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The Daily Wildcat

The Daily Wildcat

 

Honoring Holocaust victims

Hanna+Port%2C+a+senior+studying+business+management+and+judiac+studies+and+co-chair+for+the+Holocaust+vigil%2C+explains+what+life+would+have+been+like+living+in+a+barack+during+the+Holocaust.+The+24th+annual+Holocaust+Vigil+and+Butterfly+Project+is+a+24+hour+event+on+the+UA+mall+open+to+students%2C+faculty+and+community+members+interested+in+learning+about+the+Holocaust.
Brandi Walker
Hanna Port, a senior studying business management and judiac studies and co-chair for the Holocaust vigil, explains what life would have been like living in a barack during the Holocaust. The 24th annual Holocaust Vigil and Butterfly Project is a 24 hour event on the UA mall open to students, faculty and community members interested in learning about the Holocaust.

The UA Hillel Foundation educated students, faculty and Tucson community members about the Holocaust and the importance of remembering it at the 24th annual Holocaust Vigil and Butterfly Project on Wednesday.

The pods set up on the UA mall were decorated to represent different aspects of life either before or during World War II and the Holocaust, said Hanna Port, a senior studying business management and Judaic studies and co-chair of the vigil and project.

“This pod is a barrack; it’s a representation of what people lived in and slept in throughout the years of the war in all of the concentration and death camps,” Port said about one of the pods. “The pod on the far left over there is a memorial pad, and they have candles in there to represent each of the 13 death camps set up by Nazi Germany.”

Port said another pod represents what life was like for Holocaust victims before World War II or when the Holocaust began. Inside, there was a traditional Shabbat table set with candlesticks, a glass of wine and challah bread, along with photographs of Jewish families posted on the walls.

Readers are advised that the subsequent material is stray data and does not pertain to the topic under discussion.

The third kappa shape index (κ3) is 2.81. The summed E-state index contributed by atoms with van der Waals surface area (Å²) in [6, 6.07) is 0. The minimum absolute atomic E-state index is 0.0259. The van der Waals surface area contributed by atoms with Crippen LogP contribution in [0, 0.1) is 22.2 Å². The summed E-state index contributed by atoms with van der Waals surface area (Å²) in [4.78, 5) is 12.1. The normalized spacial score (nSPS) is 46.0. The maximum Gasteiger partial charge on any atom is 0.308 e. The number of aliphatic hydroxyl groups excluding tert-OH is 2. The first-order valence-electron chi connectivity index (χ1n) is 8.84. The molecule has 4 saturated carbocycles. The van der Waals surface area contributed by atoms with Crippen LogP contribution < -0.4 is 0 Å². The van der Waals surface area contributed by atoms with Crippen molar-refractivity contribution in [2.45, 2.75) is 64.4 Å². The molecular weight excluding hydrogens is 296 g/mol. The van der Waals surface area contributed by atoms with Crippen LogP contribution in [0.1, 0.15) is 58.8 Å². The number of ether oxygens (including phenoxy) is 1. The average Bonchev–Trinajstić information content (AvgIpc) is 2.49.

The fourth and final pod represented the experience of being transported across Europe in a cattle car, which is how many of the Holocaust victims were moved to concentration or death camps, Port said.

Many of the students, faculty and community members who attended the vigil participated in the Butterfly Project, Port said.

“Each butterfly represents a child victim, and we write the names of the child on the back so that their memory may live on,” Port said.

Daniella Almeida, a junior studying physiology and Africana studies, said the Butterfly Project is something that is done every year with this event. She said it provides people with the unique opportunity to take some time between classes to make an impact and to learn the importance of this piece of history.

“At Hillel, there is going to be a big wall where all of these butterflies will be up on display so people can go and see their butterfly,” Almeida said.

Jonathan Burger, co-chair of the vigil and project, said he was surprised by the lack of knowledge some people have about the Holocaust.

“There’ve been a few people that have no idea what the Holocaust was or is, and it kind of blows my mind away sometimes,” Burger said. “This is part of my culture. I have family that was involved in the Holocaust. It just reminds you of the importance of being here as not only a remembrance but also a teaching. I’ve gotten a couple weird questions, but that’s what we’re here for.”

Meryl Engle, a junior studying journalism and religious studies and an intern at Hillel, led multiple discussions encouraging middle schoolers to start thinking about how to teach about the Holocaust once there are no living survivors.

“There will never be an answer to this question,” Engle said to the students. “But it’s imperative that your generation starts thinking about it, because you will be the generation that teaches the next generation and the one after that, and we won’t always have survivors around to make this piece of history as impactful and meaningful as it has been for your and my generation because we have had survivors to talk to.”

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